Social engineering as a result of scam calls can be even more devastating. As cybercriminals use various methods to trick people into revealing sensitive information, such as login credentials, to gain access to networks. One popular scam is a caller pretending to be from Microsoft or another large software provider — spoofing the company’s number — and telling employees they need remote access to patch an urgent security flaw in their software. Once they gain remote access, they plant malicious software or ransomware that can cause chaos.
More than $39 billion was lost to phone scams in the past year, according to March 2022 research done by The Harris Poll. That number only includes those scams that resulted in a financial loss and were reported. Many scams go unreported.
How to Protect Against Cybersecurity Threats from Fraudulent Calls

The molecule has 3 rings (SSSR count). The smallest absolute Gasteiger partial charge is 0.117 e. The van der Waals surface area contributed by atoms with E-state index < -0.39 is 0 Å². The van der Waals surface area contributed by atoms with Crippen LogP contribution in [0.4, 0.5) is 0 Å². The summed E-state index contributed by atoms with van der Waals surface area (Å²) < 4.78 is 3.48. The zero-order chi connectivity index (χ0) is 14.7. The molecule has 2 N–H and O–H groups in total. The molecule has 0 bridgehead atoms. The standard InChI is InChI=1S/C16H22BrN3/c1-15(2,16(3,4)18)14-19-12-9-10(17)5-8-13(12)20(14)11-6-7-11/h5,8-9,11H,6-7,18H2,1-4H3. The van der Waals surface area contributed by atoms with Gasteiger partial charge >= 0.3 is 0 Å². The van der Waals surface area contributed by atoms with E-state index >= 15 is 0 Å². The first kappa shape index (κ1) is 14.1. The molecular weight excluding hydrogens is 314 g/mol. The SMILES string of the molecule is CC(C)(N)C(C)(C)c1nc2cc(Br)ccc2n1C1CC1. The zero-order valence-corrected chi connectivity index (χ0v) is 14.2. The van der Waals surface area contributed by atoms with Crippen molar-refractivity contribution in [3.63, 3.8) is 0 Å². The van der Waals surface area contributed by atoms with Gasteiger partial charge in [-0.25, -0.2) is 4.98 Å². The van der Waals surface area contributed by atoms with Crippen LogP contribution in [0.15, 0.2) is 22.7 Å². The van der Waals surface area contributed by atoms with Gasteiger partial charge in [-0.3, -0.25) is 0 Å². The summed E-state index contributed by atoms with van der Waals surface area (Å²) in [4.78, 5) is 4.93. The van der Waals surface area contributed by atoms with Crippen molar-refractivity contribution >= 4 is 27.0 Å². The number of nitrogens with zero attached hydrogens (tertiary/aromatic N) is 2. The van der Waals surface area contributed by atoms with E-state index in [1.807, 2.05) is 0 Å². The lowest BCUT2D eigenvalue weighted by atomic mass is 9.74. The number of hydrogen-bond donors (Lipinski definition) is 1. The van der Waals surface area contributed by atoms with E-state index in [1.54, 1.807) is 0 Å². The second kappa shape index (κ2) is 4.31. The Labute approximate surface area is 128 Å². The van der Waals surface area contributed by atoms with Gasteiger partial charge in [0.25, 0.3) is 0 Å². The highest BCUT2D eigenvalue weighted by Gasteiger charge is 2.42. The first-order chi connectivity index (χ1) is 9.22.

STIR/SHAKEN is a solid approach to helping reduce and eliminate spoofed calls and spam calls, but it’s not foolproof or universally adopted yet. Businesses can help protect their organization, employees, and customers by taking a few proactive steps.
Enable Call Blocking
Employee cell phones should enable call blocking. Both Apple iOS and Android users can deploy apps built into the operating system to block nuisance calls. There are also free or low-cost apps in the App Store that can help provide additional protection against spam and scam calls.
Also, most cell carriers have free or paid services that also block suspected malicious calls. Some are more effective than others since they generally rely on reports that go beyond STIR/SHAKEN. Since scam callers are constantly changing numbers, it’s like a game of whack-a-mole.
Users can also block individual numbers on their phones from their recent call list, but scammers can easily just spoof different numbers.
For business phone system phone users, Simplicity VoIP supports the blocking of specific phone numbers by simply submitting a request to our Client Services Team.